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Advocating for School Funding

Inviting All Staff And Families To Join Us In Our Advocacy

Over the past several weeks, we have been working with our state legislators to advocate for our schools and communities. Our state currently has more than a $9.25 billion budget surplus, the largest surplus in Minnesota history. We believe the legislature has an opportunity to correct two important issues: 1) increase equalization aid to lower local property taxes and 2) begin to fix the state’s education funding formula.

According to the Minnesota Rural Education Association:

State aid for public education funding has not kept up with inflation, and school systems routinely struggle to attract and retain staff to meet student educational needs. The current funding model has led school districts to heavily rely on requesting taxpayer support through operating referendums, creating major disparities across the state. To help schools compete in an ever-tightening labor market and meet student needs, the state needs to significantly increase and stabilize funding for Minnesota’s local public education systems.”

In July 2021, legislators touted “historic funding for schools” with a 2.45% increase, but that amount is far less than the current rate of inflation and did not even match the traditional inflationary rate of 3%. In fact, educational funding has not kept pace with inflation since 2003.

Last fall, our local community approved additional referendum funding to hire and retain more teachers and lower class sizes, and we are grateful. After three years of budget reductions totaling over $8.5M and over 100 staff lost, the referendum funding will help us, but will not be a long-term solution. Local support does not relieve the state of its responsibility. A 2021 School Funding Report from the Department of Education clearly states our state funding formula is unfair, broken, and needs attention. In cooperation with SEE and MREA, we are advocating for the legislature to increase funding for schools and increase equalization to lower property taxes. There are many bills to achieve this goal, and we are talking with local legislators about the impact of each on our local schools. Additional school funding must be a priority. 

Contact Your Local Representatives

We would like to invite all staff and families to join us in our advocacy. Please contact your legislative representatives and ask that they fix educational spending once and for all. For your convenience, below we have added some specific bills that we support for your consideration. We need to continue to work together for a brighter future for all Bluejackets. 

May 9 - Press Conference and Day of Advocacy

Parents, school board members, school administrators, and concerned citizens from across Minnesota will call on the Minnesota Legislature to use a portion of the historic state budget surplus to fulfill their obligation to fund important, and mandated, special education services. According to the Minnesota Department of Education data, Minnesota’s special education funding shortfall is estimated at $820 million for the current school year. How to help:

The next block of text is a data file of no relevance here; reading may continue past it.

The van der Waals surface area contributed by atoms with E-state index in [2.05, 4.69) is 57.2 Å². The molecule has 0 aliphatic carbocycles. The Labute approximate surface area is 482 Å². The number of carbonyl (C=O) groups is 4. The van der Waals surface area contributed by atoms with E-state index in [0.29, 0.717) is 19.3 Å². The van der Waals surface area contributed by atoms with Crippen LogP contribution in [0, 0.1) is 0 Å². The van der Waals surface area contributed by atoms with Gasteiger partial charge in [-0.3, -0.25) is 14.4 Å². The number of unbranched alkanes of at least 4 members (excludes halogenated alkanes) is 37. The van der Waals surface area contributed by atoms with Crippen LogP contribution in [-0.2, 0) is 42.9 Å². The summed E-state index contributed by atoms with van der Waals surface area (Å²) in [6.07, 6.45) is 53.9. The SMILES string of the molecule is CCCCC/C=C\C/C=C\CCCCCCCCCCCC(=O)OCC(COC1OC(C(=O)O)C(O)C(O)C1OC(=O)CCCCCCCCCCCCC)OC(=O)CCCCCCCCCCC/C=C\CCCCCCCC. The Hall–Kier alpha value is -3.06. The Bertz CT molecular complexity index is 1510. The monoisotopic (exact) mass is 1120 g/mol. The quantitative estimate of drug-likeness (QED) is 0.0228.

Bills of Top Priority for School Funding:

Other Bills of Interest: 


Advocating for Early Childhood and Community Education Funding

School Age Child Care Bill: Currently, the school age care special needs levy is available for use to support students grades kindergarten through six. This funding stream ensures programs are able to provide adequate accommodations, support, and staffing needed to ensure equitable access and experiences for all students in school age care programs. 

Legislation to expand the age range of children served by school age care programs and increase funding for school age care programs was heard in the House Early Education Finance and Policy Committee. The purpose of the hearing was to amend the bill to clarify the purpose of the special needs levy.

General Community Education Revenue Bill: The general community education revenue levy is one of the funding sources within the department. It is intended to ensure programming and opportunities are available for all community members. It is one of the critical consistent funding streams we have to support staffing expenses. It has not increased since 2005. The Senate Education Finance and Policy Committee has heard the proposed bill, SF3586, which asks for an increase to the general community education revenue from $5.42 to $7.00. 

Early Childhood Related Bills: We are closely watching a variety of bills related to early childhood education. Early childhood education provides programming and support for families with children ages birth to five. These programs include home visiting to parent education to preschool. Investing in quality opportunities and programs during the early learning years provides support for families in their role as a child's first teacher and provides access for all students to participate in learning programs to support their intellectual, emotional, and social development. Without legislative funding, these programs solely rely on tuition and fees and are not sustainable or accessible for all.

Other Bills of Interest: The House Early Childhood Finance and Policy Committee will hear bills to increase early learning scholarships to birth-age three, make early childhood special education students eligible for prekindergarten school breakfast reimbursement and English learner servicesexpand eligibility for child care assistance. The Senate Education and Finance Policy Committee will hear a bill related to modifying the calculation of early childhood family education revenue.